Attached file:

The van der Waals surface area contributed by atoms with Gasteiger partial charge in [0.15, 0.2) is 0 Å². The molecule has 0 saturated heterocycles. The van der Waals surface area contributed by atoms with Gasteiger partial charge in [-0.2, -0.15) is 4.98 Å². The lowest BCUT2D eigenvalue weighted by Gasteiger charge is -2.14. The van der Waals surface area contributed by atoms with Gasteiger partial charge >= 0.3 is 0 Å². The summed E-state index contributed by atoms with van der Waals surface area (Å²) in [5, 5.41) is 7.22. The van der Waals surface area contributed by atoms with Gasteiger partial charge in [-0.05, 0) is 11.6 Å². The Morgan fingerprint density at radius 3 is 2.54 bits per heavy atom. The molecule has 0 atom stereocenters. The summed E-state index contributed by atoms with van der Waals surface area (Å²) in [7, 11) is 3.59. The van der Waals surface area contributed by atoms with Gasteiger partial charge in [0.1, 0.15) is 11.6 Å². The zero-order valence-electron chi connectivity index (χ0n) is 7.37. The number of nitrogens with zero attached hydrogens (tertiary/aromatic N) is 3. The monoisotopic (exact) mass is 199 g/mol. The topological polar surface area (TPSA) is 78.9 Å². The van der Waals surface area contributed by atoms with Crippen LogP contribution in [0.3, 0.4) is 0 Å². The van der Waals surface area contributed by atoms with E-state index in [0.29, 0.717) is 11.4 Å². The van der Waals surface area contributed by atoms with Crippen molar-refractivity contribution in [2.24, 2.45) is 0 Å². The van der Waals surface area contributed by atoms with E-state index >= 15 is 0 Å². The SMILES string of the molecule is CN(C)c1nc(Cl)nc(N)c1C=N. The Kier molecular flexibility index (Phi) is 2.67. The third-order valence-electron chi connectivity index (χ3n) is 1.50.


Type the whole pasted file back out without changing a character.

The van der Waals surface area contributed by atoms with Gasteiger partial charge in [0.15, 0.2) is 0 Å². The molecule has 0 saturated heterocycles. The van der Waals surface area contributed by atoms with Gasteiger partial charge in [-0.2, -0.15) is 4.98 Å². The lowest BCUT2D eigenvalue weighted by Gasteiger charge is -2.14. The van der Waals surface area contributed by atoms with Gasteiger partial charge >= 0.3 is 0 Å². The summed E-state index contributed by atoms with van der Waals surface area (Å²) in [5, 5.41) is 7.22. The van der Waals surface area contributed by atoms with Gasteiger partial charge in [-0.05, 0) is 11.6 Å². The Morgan fingerprint density at radius 3 is 2.54 bits per heavy atom. The molecule has 0 atom stereocenters. The summed E-state index contributed by atoms with van der Waals surface area (Å²) in [7, 11) is 3.59. The van der Waals surface area contributed by atoms with Gasteiger partial charge in [0.1, 0.15) is 11.6 Å². The zero-order valence-electron chi connectivity index (χ0n) is 7.37. The number of nitrogens with zero attached hydrogens (tertiary/aromatic N) is 3. The monoisotopic (exact) mass is 199 g/mol. The topological polar surface area (TPSA) is 78.9 Å². The van der Waals surface area contributed by atoms with Crippen LogP contribution in [0.3, 0.4) is 0 Å². The van der Waals surface area contributed by atoms with E-state index in [0.29, 0.717) is 11.4 Å². The van der Waals surface area contributed by atoms with Crippen molar-refractivity contribution in [2.24, 2.45) is 0 Å². The van der Waals surface area contributed by atoms with E-state index >= 15 is 0 Å². The SMILES string of the molecule is CN(C)c1nc(Cl)nc(N)c1C=N. The Kier molecular flexibility index (Phi) is 2.67. The third-order valence-electron chi connectivity index (χ3n) is 1.50.